Magazine article Dissent

The Class Politics of Black Lives Matter

Magazine article Dissent

The Class Politics of Black Lives Matter

Article excerpt

While the concerns raised by the Black Lives Matter movement reflect the experiences of most black Americans, they also extend beyond these communities. It is imperative that all progressive and left forces pay careful and respectful attention to this growing movement and its bold confrontation with state power. Its message is, in part, that there can be no real economic justice without racial justice.

Black Lives Matter, which includes nearly a dozen black-led organizations, is as much an example of a U.S.-based class struggle as Occupy Wall Street was. To focus on the black poor is not to ignore others who also endure economic inequality. In speech after speech, the leading voices of this movement have insisted that if we liberate the black poor, or if the black poor liberate themselves, we will uplift everybody else who's been kept down. In other words, any serious analysis of racial capitalism must recognize that to seek liberation for black people is also to destabilize inequality in the United States at large, and to create new possibilities for all who live here.

It is significant that many of the leading organizers in this movement have clear class loyalties, analyses, and roots in labor and other economic justice campaigns. Jasson Perez of Black Youth Project 100 (BYP100) used to work for SEIU. The three women who launched the original Black Lives Matter hashtag in 2012, Alicia Garza, Opal Tometi, and Patrice Cullors, are all professional organizers working with domestic workers, with immigrants, and against prisons respectively. Cullors, a co-founder of anti-incarceration organization Dignity and Power Now, insists that "BLM ... is not just about respectability politics . . . it's about incarcerated and formerly incarcerated black people. It is about access to shelter, food, and mobility."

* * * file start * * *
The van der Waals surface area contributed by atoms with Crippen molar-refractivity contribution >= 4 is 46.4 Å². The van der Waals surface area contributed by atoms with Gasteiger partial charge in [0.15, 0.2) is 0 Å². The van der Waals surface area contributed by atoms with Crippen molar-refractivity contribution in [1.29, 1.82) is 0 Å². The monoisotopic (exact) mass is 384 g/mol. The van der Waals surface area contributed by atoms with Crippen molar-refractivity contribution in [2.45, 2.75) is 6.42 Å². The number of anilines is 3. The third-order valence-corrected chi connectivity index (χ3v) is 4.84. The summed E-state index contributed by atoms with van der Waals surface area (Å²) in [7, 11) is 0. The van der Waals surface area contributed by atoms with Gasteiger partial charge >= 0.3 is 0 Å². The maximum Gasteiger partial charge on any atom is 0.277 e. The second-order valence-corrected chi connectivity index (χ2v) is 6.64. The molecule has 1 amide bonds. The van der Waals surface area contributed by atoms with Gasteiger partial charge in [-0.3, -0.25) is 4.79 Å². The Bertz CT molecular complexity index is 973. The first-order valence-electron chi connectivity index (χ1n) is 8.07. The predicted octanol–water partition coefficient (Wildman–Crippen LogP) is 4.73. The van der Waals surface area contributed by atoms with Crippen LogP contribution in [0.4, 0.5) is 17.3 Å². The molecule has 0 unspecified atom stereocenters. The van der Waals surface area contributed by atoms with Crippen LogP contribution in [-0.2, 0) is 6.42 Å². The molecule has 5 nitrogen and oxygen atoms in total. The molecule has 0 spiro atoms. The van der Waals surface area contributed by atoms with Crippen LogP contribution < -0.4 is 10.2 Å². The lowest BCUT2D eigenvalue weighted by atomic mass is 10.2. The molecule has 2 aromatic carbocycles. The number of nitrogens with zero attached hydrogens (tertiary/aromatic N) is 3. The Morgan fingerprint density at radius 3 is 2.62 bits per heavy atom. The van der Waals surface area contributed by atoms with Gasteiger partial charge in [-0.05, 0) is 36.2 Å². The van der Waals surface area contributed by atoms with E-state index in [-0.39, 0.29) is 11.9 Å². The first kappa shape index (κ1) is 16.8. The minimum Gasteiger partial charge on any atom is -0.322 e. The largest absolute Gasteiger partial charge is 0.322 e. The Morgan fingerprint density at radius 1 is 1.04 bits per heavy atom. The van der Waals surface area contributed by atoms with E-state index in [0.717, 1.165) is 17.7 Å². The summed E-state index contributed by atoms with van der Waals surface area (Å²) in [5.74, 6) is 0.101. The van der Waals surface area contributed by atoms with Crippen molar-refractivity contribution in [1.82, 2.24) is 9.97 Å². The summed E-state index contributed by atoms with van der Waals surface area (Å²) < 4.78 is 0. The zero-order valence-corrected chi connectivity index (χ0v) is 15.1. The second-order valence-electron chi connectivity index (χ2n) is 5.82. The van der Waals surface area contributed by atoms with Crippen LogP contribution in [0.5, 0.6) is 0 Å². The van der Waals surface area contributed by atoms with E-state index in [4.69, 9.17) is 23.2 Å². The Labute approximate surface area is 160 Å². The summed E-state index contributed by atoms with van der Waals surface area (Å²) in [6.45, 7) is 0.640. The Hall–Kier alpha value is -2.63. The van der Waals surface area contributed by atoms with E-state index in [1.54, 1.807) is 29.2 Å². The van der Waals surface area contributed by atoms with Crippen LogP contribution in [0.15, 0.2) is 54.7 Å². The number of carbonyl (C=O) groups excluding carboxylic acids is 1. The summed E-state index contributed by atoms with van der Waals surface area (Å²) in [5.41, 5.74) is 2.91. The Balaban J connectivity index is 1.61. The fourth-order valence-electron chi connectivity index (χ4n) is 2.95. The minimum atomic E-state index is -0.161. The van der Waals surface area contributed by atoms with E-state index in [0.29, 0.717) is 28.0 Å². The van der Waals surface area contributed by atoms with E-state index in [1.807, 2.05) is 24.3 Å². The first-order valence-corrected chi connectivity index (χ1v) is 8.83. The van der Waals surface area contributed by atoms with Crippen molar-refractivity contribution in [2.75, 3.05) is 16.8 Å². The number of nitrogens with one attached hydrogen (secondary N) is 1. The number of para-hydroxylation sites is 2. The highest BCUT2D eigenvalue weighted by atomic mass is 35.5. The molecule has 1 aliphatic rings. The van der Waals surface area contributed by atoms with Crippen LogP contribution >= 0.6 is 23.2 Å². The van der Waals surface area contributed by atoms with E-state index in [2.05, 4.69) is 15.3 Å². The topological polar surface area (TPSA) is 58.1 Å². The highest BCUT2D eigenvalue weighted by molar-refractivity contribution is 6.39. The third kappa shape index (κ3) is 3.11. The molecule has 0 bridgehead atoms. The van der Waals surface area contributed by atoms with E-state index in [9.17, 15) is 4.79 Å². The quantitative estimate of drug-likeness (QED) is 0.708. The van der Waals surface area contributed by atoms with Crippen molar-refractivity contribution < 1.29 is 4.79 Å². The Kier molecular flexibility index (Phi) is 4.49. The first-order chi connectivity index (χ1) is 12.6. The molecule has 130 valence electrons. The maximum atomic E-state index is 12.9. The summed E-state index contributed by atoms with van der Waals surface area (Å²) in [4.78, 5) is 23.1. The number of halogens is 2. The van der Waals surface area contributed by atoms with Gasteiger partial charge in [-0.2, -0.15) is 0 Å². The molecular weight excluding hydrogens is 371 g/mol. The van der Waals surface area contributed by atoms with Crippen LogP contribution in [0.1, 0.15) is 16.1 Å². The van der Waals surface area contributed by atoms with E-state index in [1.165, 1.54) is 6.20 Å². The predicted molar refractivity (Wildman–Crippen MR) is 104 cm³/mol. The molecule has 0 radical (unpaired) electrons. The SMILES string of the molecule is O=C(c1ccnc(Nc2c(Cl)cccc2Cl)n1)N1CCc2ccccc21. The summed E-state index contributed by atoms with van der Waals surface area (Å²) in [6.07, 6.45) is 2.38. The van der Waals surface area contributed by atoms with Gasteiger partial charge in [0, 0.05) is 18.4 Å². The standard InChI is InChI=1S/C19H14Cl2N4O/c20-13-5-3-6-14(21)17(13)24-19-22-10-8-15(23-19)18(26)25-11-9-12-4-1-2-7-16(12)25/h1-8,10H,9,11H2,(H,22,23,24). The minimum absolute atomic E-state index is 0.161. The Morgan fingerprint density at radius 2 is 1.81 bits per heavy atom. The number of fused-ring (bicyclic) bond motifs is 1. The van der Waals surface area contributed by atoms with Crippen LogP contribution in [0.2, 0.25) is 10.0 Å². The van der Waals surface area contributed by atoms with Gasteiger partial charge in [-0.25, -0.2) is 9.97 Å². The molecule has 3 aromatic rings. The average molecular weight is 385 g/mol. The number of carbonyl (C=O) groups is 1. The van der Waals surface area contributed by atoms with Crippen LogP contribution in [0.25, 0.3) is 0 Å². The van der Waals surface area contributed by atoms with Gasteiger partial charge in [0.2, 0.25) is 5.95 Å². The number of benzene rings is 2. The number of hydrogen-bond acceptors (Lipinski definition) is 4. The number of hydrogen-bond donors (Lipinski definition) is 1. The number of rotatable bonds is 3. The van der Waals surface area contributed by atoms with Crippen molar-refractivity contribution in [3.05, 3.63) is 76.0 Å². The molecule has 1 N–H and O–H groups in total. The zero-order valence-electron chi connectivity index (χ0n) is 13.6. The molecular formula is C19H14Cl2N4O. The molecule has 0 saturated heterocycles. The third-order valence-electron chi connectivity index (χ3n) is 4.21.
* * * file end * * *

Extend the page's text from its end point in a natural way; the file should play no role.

In explaining her organization's strong support for the Fight for $15 campaign, BYPIOO's Charlene Carruthers insisted that the movement is "about racial justice AND economic justice." The Dream Defenders' Umi Selah (formerly known as Phillip Agnew) has drawn parallels between racist violence and inequality in the United States, and the violence carried out by the U.S. military overseas. In a recent interview, he said he'd like to see the U.S. government "not engage in wars where we perpetuate an economic system that ruins democracy around the world," and that movements must understand this. Alicia Garza has stated hopefully that "for the first time in a long time, we are talking about alternatives to capitalism."

Not only have some of the most vocal and respected members of this current cohort of organizers embraced economic justice demands, they have also recognized the many ways inequalities can exist within a movement, and have made statements about the importance of female and LGBTQ leadership. As the Black Lives Matter website reiterates, its politics go "beyond the narrow nationalism that can be prevalent within Black communities, which merely call on Black people to love Black, live Black and buy Black, keeping straight cis Black men in the front of the movement while our sisters, queer and trans and disabled folk take up roles in the background or not at all." This is an unapologetic intersectional analysis reflecting the work of black women radicals and feminists such as Sojourner Truth, Angela Davis, Audre Lorde, Barbara Smith, bell hooks, Kimberlé Crenshaw, Beth Richie, Cathy Cohen, and Beverly Guy-Sheftal.

In a 1991 documentary entitled A Place of Rage, the black feminist poet June Jordan called upon young black activists to reclaim "rage" as a tool for social justice. …

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